The "Happenings" first started as tightly scripted events, in which the audience and performers followed cues to experience the art.[1] To Kaprow, a Happening was "A game, an adventure, a number of activities engaged in by participants for the sake of playing." Furthermore, Kaprow says that the Happenings were "events that, put simply, happen." There was no structured beginning, middle, or end, and there was no distinction or hierarchy between artist and viewer. It was the viewer's reaction that decided the art piece, making each Happening a unique experience that cannot be replicated. These "Happenings" represent what we now call New Media Art. It is participatory and interactive, with the goal of tearing down the wall a.k.a. "the fourth wall" between artist and observers, so observers are not just "reading" the piece, but also interacting with it, becoming part of the art.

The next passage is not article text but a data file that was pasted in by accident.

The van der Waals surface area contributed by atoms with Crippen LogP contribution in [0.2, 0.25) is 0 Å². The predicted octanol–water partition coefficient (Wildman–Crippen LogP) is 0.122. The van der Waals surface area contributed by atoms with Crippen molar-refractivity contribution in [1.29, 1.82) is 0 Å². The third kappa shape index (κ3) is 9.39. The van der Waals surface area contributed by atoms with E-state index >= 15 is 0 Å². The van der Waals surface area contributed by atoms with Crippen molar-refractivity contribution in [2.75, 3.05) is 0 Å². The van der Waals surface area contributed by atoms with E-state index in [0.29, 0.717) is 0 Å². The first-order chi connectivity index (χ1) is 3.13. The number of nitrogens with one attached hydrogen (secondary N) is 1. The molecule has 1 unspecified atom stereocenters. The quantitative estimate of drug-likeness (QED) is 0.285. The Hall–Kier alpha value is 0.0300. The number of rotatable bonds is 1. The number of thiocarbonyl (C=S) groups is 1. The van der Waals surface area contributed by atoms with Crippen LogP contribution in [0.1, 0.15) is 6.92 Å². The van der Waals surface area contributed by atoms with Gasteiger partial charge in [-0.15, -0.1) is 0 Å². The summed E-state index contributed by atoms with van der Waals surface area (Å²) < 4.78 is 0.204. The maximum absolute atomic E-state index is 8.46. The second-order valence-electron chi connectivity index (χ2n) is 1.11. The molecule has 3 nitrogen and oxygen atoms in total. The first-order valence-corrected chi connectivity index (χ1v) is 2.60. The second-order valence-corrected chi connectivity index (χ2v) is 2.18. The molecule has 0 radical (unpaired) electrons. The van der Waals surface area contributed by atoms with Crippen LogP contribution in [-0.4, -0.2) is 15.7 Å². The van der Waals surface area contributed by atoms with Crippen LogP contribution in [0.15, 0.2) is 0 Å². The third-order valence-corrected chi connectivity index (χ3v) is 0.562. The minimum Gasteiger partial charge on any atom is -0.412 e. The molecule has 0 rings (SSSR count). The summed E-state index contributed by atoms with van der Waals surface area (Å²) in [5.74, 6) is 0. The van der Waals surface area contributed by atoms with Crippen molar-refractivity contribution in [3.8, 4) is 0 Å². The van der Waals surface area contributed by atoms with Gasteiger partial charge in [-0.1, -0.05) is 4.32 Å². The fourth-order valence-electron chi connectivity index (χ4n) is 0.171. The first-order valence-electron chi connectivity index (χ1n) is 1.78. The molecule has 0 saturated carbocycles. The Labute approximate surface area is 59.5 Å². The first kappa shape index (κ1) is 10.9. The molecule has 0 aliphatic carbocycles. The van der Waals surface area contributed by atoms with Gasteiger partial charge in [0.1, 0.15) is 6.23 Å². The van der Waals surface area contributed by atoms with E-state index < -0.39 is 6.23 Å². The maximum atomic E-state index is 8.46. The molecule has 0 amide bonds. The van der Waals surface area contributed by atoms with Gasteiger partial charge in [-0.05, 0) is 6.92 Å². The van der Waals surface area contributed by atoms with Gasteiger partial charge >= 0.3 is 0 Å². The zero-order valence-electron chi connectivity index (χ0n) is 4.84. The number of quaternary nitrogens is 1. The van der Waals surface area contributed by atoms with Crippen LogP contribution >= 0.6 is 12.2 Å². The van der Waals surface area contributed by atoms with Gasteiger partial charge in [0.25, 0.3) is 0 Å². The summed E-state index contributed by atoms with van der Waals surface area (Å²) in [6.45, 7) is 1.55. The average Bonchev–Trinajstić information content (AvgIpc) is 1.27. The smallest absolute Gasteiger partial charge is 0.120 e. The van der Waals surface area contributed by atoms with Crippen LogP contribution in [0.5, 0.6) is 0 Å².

One such work, titled "Eighteen Happenings in Six Parts", involved an audience moving together to experience elements such as a band playing toy instruments, a woman squeezing an orange, and painters painting.[1] His work evolved, and became less scripted and incorporated more everyday activities.[5] Another example of a Happening he created involved bringing people into a room containing a large abundance of ice cubes, which they had to touch, causing them to melt and bringing the piece full circle.